OTA Students Get a Taste of the Real World

OTA Students Get a Taste of the Real World

Occupational therapy is the mechanism of helping others perform skills they want, need or are obligated to be able to do. They aren’t like physical therapists, speech therapists, or nurses, they are occupational therapists; they help to fulfill the basic human needs for survival. The scope of their practice revolves around a holistic approach, or seeing a patient as a whole and how it could potentially impact the independence or capability to achieve activities of daily living.

This past labor day weekend, Bre Aker, Julia Speir and Linzy and Lacy Granger from the Western New Mexico University Occupational Therapy Assistant program attended the annual 2016 NMOTA conference that was held in Albuquerque, New Mexico. At the gathering, many occupational therapists from throughout the state gathered to share new ideas and listen to many diverse approaches about studies or new research to not only expand our therapeutic knowledge but also, learn new ways to help different types of patients be successful.

Each WNMU OTA student dispersed into different talks throughout the two days, collecting information and taking notes so that each one could share new perspectives and what they learned to one another. Overall, it proved to be a great experience and really opened a door of opportunity toward learning what it takes to become an occupational therapist not only in the state of New Mexico, but also the requirements throughout the nation.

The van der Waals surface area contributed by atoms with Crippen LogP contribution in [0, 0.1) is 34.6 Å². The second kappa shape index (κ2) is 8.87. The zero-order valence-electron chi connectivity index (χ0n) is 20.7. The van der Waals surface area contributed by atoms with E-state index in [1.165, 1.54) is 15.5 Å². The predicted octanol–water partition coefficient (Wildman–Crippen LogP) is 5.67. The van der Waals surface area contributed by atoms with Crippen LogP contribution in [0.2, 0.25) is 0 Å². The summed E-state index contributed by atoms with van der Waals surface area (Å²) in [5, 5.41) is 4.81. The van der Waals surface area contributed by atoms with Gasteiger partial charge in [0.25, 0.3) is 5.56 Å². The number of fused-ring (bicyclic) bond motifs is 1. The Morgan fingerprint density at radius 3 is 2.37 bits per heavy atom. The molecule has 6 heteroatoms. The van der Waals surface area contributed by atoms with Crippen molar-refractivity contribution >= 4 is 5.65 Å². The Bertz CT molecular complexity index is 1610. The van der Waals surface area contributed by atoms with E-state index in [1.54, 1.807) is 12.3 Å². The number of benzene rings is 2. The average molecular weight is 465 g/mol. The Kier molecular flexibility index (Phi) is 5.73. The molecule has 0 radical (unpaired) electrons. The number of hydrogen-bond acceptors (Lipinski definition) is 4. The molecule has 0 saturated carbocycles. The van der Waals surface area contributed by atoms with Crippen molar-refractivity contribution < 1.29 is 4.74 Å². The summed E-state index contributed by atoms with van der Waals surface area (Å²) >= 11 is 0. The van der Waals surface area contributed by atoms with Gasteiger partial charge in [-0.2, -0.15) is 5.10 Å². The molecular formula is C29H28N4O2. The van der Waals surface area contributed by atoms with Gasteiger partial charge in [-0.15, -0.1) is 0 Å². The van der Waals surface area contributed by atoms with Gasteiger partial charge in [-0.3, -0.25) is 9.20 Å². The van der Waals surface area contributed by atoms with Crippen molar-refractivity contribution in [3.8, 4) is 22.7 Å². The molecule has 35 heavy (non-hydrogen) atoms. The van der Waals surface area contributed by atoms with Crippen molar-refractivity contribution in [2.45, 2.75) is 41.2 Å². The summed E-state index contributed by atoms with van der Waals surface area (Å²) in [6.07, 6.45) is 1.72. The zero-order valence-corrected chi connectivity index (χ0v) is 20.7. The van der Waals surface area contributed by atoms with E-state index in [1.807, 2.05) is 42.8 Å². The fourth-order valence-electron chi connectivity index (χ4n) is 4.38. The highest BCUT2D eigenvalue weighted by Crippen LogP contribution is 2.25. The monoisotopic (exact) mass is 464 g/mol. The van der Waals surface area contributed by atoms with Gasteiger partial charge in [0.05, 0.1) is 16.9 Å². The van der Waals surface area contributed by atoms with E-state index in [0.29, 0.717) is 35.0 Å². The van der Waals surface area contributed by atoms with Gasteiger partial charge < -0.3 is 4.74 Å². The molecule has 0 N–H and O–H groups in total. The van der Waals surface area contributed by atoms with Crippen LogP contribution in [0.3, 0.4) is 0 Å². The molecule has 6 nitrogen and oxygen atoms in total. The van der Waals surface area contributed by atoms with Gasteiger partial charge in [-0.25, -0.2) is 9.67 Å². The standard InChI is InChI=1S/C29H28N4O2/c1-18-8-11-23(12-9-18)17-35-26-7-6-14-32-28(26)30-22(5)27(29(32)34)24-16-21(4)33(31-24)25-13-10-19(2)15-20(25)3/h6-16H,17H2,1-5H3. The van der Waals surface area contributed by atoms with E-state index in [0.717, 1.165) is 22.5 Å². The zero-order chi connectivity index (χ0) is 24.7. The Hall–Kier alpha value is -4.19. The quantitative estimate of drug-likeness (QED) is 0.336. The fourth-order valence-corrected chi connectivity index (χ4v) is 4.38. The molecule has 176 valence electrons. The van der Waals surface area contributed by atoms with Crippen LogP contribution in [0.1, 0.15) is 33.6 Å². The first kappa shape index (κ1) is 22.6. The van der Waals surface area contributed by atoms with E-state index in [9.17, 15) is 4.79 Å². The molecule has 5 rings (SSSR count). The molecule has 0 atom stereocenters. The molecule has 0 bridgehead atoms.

A member of the second year OTA team, Linzy Granger stated, “The conference made me want to continue to pursue my degree and my education to better help individuals complete tasks they want and need to accomplish. I believe I can create a connection with clients and make them feel comfortable while they are engaged in therapy. I want to help individuals through the process to achieve their goals.”

Occupational therapy is a good profession to get into. It’s not only a demanding field but also very rewarding, due to its ability to directly impact the functional abilities and independence of people within your community. If you or someone you know is interested in applying for the OTA program here at WNMU please contact any OTA student or program director, Connie Rooks at Connie.Rooks@wnmu.edu.